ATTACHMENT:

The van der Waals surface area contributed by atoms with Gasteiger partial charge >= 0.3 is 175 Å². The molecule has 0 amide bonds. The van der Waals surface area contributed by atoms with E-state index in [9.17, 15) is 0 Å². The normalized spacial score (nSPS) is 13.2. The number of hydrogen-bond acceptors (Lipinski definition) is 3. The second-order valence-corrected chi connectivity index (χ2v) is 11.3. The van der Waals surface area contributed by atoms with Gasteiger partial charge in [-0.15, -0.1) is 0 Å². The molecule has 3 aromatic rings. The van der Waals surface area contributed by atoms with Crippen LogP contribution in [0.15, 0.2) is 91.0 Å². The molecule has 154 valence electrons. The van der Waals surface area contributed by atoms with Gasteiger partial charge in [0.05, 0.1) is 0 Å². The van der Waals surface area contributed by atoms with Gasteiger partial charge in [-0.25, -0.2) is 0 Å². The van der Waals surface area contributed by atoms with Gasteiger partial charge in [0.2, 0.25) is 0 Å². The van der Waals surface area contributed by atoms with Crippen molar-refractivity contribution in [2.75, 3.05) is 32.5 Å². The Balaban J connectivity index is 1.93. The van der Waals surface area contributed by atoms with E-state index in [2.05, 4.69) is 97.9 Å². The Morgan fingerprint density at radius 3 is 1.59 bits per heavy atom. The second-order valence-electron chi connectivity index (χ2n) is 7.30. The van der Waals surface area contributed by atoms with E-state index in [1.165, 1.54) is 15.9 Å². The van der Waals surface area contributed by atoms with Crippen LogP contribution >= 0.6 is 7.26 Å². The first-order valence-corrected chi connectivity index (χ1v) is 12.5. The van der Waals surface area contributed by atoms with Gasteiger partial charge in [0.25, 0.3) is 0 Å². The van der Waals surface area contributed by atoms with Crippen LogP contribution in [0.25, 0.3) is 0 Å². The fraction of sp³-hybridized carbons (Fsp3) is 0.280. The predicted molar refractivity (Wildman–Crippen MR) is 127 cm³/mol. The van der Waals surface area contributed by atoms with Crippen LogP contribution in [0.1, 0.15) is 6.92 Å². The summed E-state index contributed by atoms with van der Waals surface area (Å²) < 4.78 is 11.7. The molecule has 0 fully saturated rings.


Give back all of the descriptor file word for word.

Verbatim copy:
The van der Waals surface area contributed by atoms with Gasteiger partial charge >= 0.3 is 175 Å². The molecule has 0 amide bonds. The van der Waals surface area contributed by atoms with E-state index in [9.17, 15) is 0 Å². The normalized spacial score (nSPS) is 13.2. The number of hydrogen-bond acceptors (Lipinski definition) is 3. The second-order valence-corrected chi connectivity index (χ2v) is 11.3. The van der Waals surface area contributed by atoms with Gasteiger partial charge in [-0.15, -0.1) is 0 Å². The molecule has 3 aromatic rings. The van der Waals surface area contributed by atoms with Crippen LogP contribution in [0.15, 0.2) is 91.0 Å². The molecule has 154 valence electrons. The van der Waals surface area contributed by atoms with Gasteiger partial charge in [0.05, 0.1) is 0 Å². The van der Waals surface area contributed by atoms with Gasteiger partial charge in [-0.25, -0.2) is 0 Å². The van der Waals surface area contributed by atoms with Gasteiger partial charge in [0.2, 0.25) is 0 Å². The van der Waals surface area contributed by atoms with Crippen molar-refractivity contribution in [2.75, 3.05) is 32.5 Å². The Balaban J connectivity index is 1.93. The van der Waals surface area contributed by atoms with E-state index in [2.05, 4.69) is 97.9 Å². The Morgan fingerprint density at radius 3 is 1.59 bits per heavy atom. The second-order valence-electron chi connectivity index (χ2n) is 7.30. The van der Waals surface area contributed by atoms with E-state index in [1.165, 1.54) is 15.9 Å². The van der Waals surface area contributed by atoms with Crippen LogP contribution >= 0.6 is 7.26 Å². The first-order valence-corrected chi connectivity index (χ1v) is 12.5. The van der Waals surface area contributed by atoms with Gasteiger partial charge in [0.25, 0.3) is 0 Å². The van der Waals surface area contributed by atoms with Crippen LogP contribution in [0.25, 0.3) is 0 Å². The fraction of sp³-hybridized carbons (Fsp3) is 0.280. The predicted molar refractivity (Wildman–Crippen MR) is 127 cm³/mol. The van der Waals surface area contributed by atoms with Crippen LogP contribution in [0.1, 0.15) is 6.92 Å². The summed E-state index contributed by atoms with van der Waals surface area (Å²) < 4.78 is 11.7. The molecule has 0 fully saturated rings.